In chapter 15, the author covers a very interesting topic that involves a brief, yet substantial analysis of all five major geographical regions. This particular chapter explores the development process and tries to cover all crucial to the history events. This particular analysis has proven to be an interesting read due to the fact that the author successfully compared them to one another. This way, the reader can fully apprehend how certain regions are more advanced and why others are not. Furthermore, having read previous chapters, this particular part of the book is even more informative. It summarizes and concludes everything that was stated before, making it one of the best sections of the book. In chapter 16, Diamond covers the Chinese region and how different they are, as well as how well they follow their culture. Indeed, Chinese people are well educated about their culture and the majority of them speak the Mandarin language. Although, the author also tries to trace their unification process by referring to their language. The final chapter of the book features a detailed comparison of the Eurasia and Native America. As stated by the author, the Eurasian continent had a significantly better domestication level that of the Native America. Moreover, the planting was also better in Eurasia due to the fact that Native Americans focused mainly on corn crops. Furthermore, the plants were gathered manually and there were no such things as animal plows in America. Clearly, Eurasia was more advanced in terms of farming and animal utilization. This process created a huge gap between the two worlds, which in turn, generated new opportunities for the Eurasia. The ability to farm more efficiently had a direct impact on their well-being, which in turn, had a strong impact on their health. In essence, people of Eurasia received more proteins and more fats compared to Native Americans that solely relied on corn. It is no wonder that people of Eurasia looked more healthy and stronger. They had clear advantages and could not help, but exploit this superiority. Indeed, if Native Americans featured the same level of farming, history as it is, would had a different outcome. Last but not least, in the Epilogue, the author talks about the Japanese culture and how different they are. Indeed, Japanese people, even by today standards, are totally different from other cultures, as a matter of fact, they have little to no, in common with other cultures. Surely, one might argue that there are several attributes that both European and Americans have in common with Japan, but in reality, these similarities come directly from Japan. Putting this into perspective, it is now common practice to draw art in a Japanese manner, moreover, it is now normal that you can find sushi in all kind of places.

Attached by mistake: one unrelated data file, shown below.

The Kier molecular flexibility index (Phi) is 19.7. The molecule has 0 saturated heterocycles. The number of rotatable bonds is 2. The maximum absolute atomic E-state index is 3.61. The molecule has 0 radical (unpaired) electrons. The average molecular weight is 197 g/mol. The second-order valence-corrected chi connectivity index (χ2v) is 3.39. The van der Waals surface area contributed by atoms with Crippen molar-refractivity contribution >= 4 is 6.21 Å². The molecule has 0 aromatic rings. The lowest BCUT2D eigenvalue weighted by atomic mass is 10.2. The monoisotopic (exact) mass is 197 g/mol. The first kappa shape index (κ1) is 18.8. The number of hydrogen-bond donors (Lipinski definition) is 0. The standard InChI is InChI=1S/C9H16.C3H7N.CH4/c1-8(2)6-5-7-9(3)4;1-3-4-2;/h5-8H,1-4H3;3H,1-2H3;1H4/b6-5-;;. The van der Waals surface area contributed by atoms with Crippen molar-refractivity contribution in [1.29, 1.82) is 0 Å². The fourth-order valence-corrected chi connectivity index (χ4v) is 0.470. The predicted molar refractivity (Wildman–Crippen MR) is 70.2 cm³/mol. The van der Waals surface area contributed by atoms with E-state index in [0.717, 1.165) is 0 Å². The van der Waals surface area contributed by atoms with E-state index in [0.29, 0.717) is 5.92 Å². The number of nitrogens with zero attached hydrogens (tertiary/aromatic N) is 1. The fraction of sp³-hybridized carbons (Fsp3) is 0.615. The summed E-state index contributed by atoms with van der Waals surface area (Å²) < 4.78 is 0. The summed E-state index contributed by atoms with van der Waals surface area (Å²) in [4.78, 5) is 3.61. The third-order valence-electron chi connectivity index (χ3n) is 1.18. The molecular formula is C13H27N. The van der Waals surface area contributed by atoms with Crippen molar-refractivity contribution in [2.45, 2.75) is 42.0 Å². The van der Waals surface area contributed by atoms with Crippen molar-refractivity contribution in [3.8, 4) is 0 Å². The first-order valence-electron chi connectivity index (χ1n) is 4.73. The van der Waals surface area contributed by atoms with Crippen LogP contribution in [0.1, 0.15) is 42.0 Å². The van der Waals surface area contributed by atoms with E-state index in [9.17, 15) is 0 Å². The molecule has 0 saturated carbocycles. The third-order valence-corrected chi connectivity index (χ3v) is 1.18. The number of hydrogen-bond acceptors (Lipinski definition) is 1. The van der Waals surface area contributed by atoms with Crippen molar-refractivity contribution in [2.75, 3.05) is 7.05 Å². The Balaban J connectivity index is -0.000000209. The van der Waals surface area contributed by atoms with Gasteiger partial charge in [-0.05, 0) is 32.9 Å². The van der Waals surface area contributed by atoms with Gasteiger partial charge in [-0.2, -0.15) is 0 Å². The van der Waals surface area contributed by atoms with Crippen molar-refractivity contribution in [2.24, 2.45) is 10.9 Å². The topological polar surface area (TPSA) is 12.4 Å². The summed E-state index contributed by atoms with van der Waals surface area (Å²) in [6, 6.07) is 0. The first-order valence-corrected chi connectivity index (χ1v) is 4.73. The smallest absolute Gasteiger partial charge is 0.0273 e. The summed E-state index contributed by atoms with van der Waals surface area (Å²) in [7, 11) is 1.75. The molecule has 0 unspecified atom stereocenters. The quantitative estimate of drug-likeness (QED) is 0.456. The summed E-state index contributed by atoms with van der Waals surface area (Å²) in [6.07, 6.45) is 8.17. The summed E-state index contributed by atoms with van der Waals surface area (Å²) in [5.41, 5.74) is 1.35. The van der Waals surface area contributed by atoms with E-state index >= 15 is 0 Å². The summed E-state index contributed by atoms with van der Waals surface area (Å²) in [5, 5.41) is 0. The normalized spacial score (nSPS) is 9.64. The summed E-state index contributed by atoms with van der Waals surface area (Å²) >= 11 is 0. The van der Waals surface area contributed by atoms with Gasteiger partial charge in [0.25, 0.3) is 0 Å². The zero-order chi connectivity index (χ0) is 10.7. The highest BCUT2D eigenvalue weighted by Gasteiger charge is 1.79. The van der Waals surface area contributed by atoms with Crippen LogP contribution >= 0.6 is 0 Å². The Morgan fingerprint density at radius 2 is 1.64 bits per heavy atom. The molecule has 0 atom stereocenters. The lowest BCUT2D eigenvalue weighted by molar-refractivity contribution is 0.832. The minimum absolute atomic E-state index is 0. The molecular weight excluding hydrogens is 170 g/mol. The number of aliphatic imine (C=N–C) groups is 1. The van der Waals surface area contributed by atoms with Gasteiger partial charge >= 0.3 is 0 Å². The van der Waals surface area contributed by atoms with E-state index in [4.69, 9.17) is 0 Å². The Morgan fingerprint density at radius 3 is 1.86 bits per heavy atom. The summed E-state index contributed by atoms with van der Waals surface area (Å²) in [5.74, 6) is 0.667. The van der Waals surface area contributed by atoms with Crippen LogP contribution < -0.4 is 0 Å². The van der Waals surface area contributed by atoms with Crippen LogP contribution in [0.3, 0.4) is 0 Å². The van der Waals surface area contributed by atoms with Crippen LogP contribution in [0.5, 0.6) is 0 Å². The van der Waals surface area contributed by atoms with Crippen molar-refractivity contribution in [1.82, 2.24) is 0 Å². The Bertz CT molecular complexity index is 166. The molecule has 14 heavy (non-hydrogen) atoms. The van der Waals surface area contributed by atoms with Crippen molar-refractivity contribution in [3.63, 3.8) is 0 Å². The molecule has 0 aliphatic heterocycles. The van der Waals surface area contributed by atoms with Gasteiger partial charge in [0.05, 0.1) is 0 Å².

All in all, the analysis has proven to be an interesting and educating read. The author successfully delivered an in-depth look at all major societies and even spoke about Japanese people, who are not only advanced, but live in a completely different world that has completely different values.